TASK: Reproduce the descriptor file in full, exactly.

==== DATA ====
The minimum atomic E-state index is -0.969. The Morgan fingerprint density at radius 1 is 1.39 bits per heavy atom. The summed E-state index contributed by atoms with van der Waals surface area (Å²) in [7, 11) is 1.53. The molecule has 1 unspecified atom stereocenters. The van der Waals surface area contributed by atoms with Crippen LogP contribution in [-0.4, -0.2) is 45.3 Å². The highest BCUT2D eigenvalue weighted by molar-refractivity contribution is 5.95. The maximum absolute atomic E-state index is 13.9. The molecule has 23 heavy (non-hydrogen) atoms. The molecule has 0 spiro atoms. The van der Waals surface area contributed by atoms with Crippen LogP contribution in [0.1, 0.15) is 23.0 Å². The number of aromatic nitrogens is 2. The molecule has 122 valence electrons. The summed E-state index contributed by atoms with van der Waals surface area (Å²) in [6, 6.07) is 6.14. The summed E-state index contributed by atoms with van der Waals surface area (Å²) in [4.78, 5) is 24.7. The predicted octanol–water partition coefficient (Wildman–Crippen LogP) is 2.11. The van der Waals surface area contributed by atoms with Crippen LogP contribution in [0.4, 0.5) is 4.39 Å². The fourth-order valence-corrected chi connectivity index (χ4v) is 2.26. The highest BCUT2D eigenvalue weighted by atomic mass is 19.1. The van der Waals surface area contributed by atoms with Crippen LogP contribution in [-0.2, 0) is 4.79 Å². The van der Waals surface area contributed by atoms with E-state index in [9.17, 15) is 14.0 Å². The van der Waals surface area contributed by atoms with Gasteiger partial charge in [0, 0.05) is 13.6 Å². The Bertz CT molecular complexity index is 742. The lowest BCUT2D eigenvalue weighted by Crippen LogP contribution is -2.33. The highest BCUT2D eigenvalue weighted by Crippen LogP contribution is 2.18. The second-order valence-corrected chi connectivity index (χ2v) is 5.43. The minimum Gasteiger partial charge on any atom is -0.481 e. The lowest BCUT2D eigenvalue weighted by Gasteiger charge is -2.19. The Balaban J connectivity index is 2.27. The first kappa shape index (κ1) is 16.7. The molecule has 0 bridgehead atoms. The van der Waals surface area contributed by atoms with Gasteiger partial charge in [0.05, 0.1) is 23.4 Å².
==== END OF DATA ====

The minimum atomic E-state index is -0.969. The Morgan fingerprint density at radius 1 is 1.39 bits per heavy atom. The summed E-state index contributed by atoms with van der Waals surface area (Å²) in [7, 11) is 1.53. The molecule has 1 unspecified atom stereocenters. The van der Waals surface area contributed by atoms with Crippen LogP contribution in [-0.4, -0.2) is 45.3 Å². The highest BCUT2D eigenvalue weighted by molar-refractivity contribution is 5.95. The maximum absolute atomic E-state index is 13.9. The molecule has 23 heavy (non-hydrogen) atoms. The molecule has 0 spiro atoms. The van der Waals surface area contributed by atoms with Crippen LogP contribution in [0.1, 0.15) is 23.0 Å². The number of aromatic nitrogens is 2. The molecule has 122 valence electrons. The summed E-state index contributed by atoms with van der Waals surface area (Å²) in [6, 6.07) is 6.14. The summed E-state index contributed by atoms with van der Waals surface area (Å²) in [4.78, 5) is 24.7. The predicted octanol–water partition coefficient (Wildman–Crippen LogP) is 2.11. The van der Waals surface area contributed by atoms with Crippen LogP contribution in [0.4, 0.5) is 4.39 Å². The fourth-order valence-corrected chi connectivity index (χ4v) is 2.26. The highest BCUT2D eigenvalue weighted by atomic mass is 19.1. The van der Waals surface area contributed by atoms with Crippen LogP contribution in [-0.2, 0) is 4.79 Å². The van der Waals surface area contributed by atoms with E-state index in [9.17, 15) is 14.0 Å². The van der Waals surface area contributed by atoms with Gasteiger partial charge in [0, 0.05) is 13.6 Å². The Bertz CT molecular complexity index is 742. The lowest BCUT2D eigenvalue weighted by Crippen LogP contribution is -2.33. The highest BCUT2D eigenvalue weighted by Crippen LogP contribution is 2.18. The second-order valence-corrected chi connectivity index (χ2v) is 5.43. The minimum Gasteiger partial charge on any atom is -0.481 e. The lowest BCUT2D eigenvalue weighted by Gasteiger charge is -2.19. The Balaban J connectivity index is 2.27. The first kappa shape index (κ1) is 16.7. The molecule has 0 bridgehead atoms. The van der Waals surface area contributed by atoms with Gasteiger partial charge in [0.05, 0.1) is 23.4 Å².